Traditional blues verses

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In the folk tradition, there are many traditional blues verses that have been sung over and over by many artists. Blues singers, who include many country and folk artists as well as those commonly identified with blues singers, use these traditional lyrics to fill out their blues performances. Artists like Jimmie Rodgers, the "blue yodeler", and Big Joe Turner, "the Boss of the Blues" compiled virtual encyclopedias of lyrics. Turner reputedly could sing the blues for hours without repeating himself.


Traditional blues verses in folk-music tradition have also been called floating lyrics or maverick stanzas. Floating lyrics have been described as “lines that have circulated so long in folk communities that tradition-steeped singers call them instantly to mind and rearrange them constantly, and often unconsciously, to suit their personal and community aesthetics”.[1]


Although many blues songs, such as "Jelly Jelly" or "St. Louis Blues" are composed in the usual fashion with lyrics focusing on a single theme and telling a story, many others, like "Roll 'Em Pete" or "T for Texas" combine one or two new verses with a flock of traditional ones.

Traditional blues verses are most common in twelve bar blues with the characteristic repeated first line (indicated here by x2).

Some Examples:

See that spider crawlin' up that wall (x2)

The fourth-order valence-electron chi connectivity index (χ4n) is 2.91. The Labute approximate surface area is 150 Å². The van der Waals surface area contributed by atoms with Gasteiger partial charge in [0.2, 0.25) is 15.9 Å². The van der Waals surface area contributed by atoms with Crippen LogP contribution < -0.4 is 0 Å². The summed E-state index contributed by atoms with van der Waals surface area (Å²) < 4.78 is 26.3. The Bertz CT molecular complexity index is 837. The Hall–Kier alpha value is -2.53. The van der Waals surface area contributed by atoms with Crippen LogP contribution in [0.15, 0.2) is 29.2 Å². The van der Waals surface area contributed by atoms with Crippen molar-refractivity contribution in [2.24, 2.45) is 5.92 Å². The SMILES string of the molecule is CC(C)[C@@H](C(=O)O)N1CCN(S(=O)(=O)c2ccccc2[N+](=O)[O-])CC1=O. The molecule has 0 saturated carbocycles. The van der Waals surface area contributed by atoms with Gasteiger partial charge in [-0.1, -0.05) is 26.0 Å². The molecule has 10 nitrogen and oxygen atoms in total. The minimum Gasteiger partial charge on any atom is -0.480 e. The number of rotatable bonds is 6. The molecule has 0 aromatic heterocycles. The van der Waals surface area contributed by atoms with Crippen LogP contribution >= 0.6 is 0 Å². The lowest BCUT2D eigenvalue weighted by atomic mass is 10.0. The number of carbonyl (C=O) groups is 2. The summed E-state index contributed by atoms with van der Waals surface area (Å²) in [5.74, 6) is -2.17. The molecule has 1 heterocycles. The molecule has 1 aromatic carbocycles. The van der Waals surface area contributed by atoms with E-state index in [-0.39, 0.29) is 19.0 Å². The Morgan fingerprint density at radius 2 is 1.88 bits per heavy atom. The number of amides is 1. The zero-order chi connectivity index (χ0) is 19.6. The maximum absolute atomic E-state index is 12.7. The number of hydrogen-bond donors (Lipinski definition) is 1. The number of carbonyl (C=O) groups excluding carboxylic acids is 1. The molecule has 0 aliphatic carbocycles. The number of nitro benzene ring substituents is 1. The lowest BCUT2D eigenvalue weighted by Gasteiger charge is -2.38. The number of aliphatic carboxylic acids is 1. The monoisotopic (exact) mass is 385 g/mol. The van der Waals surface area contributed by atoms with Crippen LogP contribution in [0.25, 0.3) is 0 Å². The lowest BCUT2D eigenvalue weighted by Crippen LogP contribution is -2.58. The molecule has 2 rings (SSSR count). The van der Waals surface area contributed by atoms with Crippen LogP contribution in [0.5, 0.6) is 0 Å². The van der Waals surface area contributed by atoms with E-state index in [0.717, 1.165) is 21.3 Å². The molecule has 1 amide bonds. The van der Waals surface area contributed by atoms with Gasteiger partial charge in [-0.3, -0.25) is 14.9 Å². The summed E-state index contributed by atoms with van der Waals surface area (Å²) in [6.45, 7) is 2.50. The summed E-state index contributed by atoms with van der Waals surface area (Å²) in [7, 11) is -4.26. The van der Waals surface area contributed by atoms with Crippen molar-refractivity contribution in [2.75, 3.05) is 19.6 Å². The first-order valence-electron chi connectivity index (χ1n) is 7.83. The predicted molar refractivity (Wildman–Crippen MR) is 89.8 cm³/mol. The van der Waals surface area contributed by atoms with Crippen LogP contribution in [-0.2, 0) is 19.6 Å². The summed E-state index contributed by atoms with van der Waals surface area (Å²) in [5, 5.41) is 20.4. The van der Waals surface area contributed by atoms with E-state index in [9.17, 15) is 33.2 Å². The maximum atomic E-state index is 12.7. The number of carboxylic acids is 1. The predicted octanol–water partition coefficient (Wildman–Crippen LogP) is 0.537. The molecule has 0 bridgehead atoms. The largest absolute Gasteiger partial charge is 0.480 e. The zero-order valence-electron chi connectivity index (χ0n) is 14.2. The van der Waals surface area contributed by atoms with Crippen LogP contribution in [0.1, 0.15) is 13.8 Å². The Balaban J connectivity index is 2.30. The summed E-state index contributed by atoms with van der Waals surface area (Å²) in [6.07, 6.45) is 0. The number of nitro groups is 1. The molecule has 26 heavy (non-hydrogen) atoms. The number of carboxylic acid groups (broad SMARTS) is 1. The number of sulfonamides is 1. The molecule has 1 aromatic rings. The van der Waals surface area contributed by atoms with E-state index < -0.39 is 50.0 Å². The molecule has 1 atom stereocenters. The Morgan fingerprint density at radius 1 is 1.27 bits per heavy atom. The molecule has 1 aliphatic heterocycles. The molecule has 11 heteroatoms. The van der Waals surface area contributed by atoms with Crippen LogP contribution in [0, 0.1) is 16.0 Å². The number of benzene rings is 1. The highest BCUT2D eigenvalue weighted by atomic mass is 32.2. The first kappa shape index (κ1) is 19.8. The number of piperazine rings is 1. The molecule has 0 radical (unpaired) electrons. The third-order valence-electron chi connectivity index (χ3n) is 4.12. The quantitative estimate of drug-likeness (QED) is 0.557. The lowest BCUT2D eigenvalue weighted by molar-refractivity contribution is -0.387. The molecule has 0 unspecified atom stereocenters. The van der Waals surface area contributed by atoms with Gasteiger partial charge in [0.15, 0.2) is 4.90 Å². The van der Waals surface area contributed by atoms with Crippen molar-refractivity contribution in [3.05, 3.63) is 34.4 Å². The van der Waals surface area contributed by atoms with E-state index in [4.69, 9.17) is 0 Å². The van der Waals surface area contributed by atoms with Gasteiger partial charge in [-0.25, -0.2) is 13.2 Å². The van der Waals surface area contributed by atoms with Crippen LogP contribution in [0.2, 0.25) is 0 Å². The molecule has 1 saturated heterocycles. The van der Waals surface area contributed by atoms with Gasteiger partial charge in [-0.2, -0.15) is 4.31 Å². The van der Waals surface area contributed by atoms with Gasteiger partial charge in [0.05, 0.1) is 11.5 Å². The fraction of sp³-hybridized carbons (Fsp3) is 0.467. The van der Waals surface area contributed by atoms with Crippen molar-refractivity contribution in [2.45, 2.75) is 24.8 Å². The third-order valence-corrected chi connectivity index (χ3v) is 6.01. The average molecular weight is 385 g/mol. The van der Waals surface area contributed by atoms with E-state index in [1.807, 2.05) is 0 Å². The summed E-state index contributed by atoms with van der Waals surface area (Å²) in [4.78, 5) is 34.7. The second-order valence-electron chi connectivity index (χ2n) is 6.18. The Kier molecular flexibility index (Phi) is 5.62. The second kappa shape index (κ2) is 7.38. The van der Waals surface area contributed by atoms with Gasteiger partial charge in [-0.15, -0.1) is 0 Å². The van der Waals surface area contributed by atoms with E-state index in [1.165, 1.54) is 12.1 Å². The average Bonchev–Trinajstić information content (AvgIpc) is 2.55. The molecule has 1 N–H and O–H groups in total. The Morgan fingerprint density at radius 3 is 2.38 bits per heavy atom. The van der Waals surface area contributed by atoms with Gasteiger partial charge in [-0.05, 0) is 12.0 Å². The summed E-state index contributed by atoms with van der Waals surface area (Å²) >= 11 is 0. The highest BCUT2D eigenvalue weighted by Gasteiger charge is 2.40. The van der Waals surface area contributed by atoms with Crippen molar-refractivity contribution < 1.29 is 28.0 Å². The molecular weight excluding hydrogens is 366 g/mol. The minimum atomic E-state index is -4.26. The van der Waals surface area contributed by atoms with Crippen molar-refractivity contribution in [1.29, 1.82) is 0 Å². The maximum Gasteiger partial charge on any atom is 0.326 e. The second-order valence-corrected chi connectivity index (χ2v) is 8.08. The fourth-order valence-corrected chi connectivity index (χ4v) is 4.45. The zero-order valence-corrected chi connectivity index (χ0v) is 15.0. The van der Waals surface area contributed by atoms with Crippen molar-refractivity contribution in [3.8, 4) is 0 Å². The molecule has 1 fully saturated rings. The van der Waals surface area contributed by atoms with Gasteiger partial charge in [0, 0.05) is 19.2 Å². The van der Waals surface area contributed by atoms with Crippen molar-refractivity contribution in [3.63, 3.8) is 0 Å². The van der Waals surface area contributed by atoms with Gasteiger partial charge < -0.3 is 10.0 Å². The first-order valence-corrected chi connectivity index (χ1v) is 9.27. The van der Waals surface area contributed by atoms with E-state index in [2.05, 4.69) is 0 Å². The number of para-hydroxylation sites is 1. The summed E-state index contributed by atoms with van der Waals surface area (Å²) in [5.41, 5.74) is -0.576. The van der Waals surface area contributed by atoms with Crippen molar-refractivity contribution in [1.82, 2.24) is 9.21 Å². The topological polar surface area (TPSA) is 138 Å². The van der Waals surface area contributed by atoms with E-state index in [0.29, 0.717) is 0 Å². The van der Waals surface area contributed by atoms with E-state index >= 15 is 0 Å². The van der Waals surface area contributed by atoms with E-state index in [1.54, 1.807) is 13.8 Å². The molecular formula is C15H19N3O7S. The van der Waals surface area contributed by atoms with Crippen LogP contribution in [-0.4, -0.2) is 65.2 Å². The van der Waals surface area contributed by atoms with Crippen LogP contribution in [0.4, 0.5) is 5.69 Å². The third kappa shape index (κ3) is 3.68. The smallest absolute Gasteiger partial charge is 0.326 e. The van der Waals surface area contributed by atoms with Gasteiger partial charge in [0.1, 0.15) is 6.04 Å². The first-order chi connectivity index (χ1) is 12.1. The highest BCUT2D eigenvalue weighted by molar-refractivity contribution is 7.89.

He's crawlin up there to get his ashes hauled.
I'll be your little dog till your big dog comes (x2)
And when the big dog gets here, tell don't him what the puppy done
Rebecca, Rebecca, get your big legs off of me (x2)
It may be sending you baby but its worryin' the hell out of me.
I'm gonna buy me a pistol with a great long shiny barr'l (x2)
Gonna shoot that rounder who stole away my gal
If you see me comin', heist your window high (x2)
If you see me goin', baby, hang your head and cry.
If your house catches fire and there ain't no water 'round (x2)
Throw your rags out the window, let the doggone shack burn down.

"Traditional lyrics" of known origin[edit]

Some lyrics crop up in song after song, such as:

I got a gal, lawd she big and fat (x2)
Because it's tight, because it's tight like that

From "Yo-Yo Blues No. 2" By Barbecue Bob

I got a gal lawd she long and tall (x2)
She sleeps in the kitchen, but her feet in the hall

From "Hot Tamales" by Robert Johnson


  1. ^ Carl Lindahl, ‘Thrills and Miracles: Legends of Lloyd Chandler’, Journal of Folklore Research, Bloomington: May-Dec 2004, Vol. 41, Issue 2/3, pp. 133-72.